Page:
We can't test every single variation, so we test the one makes more sense.
What makes more sense to you, or Pekka, probably doesn't make to me or
someone else. Even the "most" used method can be so alien to the rest of
the community that it has little utility in the real world.

My view is that, building for the least common denominator and testing that
gives everyone else (or at least most part of it) a chance to compare back
to a minimal standard build. In any form or shape, with any set of options
for any target (you surely understand that from an ARM point of view, the
nightmare it is to get it right), we will fail. Miserably.

But this is the kind of thing that distributions get right on the spot.
They have the ability to cross-link dependencies in a way where all that
becomes seamless. They can describe and control dependencies of "llvm-rtti"
and "llvm-shared" in ways we could only dream of. So, why try to reproduce
a behaviour that is clearly a distribution problem only to fail?

People should not be re-compiling the sources all the time, in multiple
ways, and nor should we. Distribution packagers should be doing that for
them.

I don't think there's even a guarantee that those binaries will work on any
given target... That alone should tell you *not* to use them under any
circumstance.

cheers,
--renato

But they’re our design decisions that we really shouldn’t be imposing

OK. If the binary tar balls are not meant for end users but to be merely a
product of the default build options for testing, then this does not matter.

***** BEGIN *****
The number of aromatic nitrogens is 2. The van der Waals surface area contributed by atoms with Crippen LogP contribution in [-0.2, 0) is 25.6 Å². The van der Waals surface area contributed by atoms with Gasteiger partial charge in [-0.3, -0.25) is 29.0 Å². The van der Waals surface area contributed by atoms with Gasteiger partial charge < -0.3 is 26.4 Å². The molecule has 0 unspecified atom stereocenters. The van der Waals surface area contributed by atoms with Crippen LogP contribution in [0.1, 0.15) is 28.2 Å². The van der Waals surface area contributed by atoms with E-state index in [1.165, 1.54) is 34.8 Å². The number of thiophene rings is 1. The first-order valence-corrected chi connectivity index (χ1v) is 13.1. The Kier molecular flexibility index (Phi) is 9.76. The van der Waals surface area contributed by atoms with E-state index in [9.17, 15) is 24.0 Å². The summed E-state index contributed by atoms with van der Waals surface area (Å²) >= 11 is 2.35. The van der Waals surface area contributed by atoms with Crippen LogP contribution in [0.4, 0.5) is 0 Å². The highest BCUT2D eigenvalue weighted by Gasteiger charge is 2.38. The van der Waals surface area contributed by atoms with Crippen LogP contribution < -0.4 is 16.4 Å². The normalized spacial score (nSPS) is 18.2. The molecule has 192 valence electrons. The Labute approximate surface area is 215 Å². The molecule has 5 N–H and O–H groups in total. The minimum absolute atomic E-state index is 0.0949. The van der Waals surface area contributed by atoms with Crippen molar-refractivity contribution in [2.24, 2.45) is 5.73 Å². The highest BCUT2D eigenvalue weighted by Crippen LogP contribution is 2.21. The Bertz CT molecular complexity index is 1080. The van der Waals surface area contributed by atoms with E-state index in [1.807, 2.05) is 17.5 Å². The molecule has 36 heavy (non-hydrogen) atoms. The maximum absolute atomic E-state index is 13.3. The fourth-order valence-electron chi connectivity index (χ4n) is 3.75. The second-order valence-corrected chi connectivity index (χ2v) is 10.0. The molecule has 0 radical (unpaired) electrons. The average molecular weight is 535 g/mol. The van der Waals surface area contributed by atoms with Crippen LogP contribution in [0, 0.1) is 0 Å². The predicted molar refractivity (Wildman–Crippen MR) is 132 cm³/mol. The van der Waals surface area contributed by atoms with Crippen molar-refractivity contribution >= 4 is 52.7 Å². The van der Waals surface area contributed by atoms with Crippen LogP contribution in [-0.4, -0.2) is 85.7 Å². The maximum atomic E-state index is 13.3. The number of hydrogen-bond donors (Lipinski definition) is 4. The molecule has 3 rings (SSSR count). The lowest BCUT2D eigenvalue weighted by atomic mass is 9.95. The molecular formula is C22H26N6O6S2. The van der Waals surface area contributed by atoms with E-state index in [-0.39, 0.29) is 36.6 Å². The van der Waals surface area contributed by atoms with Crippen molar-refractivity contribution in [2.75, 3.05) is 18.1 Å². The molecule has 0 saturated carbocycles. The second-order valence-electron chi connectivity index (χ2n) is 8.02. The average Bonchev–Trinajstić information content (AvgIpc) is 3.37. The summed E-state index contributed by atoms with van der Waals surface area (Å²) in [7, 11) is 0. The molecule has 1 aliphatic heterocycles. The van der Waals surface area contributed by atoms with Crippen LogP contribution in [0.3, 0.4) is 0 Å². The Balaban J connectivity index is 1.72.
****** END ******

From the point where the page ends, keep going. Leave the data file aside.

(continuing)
I thought they were provided for user convenience, e.g., when using in
distributions that do not ship/backport new LLVM versions to all their
releases, which is the usual case.

In my case I found it convenient to download a binary package for a Pentium 4
with an Ubuntu 12.04 for which it takes pretty much a day to build it from sources, until I found it doesn't have the shared lib I need (and AFAIU not
the RTTI either). Well, I continue building from the sources like previously,
not a big deal.

On 1 Jun 2013 23:17, “Pekka Jääskeläinen”

In my case I found it convenient to download a binary package for a Pentium 4
with an Ubuntu 12.04 for which it takes pretty much a day to build it from sources, until I found it doesn’t have the shared lib I need (and AFAIU not
the RTTI either). Well, I continue building from the sources like previously,
not a big deal.

Yes, a very specialised case. Can you cross build on a newer machine?

To provide you with shared+RTTI, we’d have to produce and test four different binaries. Include exceptions and you have 8. For each platform, including legacy ones like pentium 4, which not many people can test. Not to mention how long would it take to test on such old machine (6 full builds+test suite at least for every RC).

Cheers,
Renato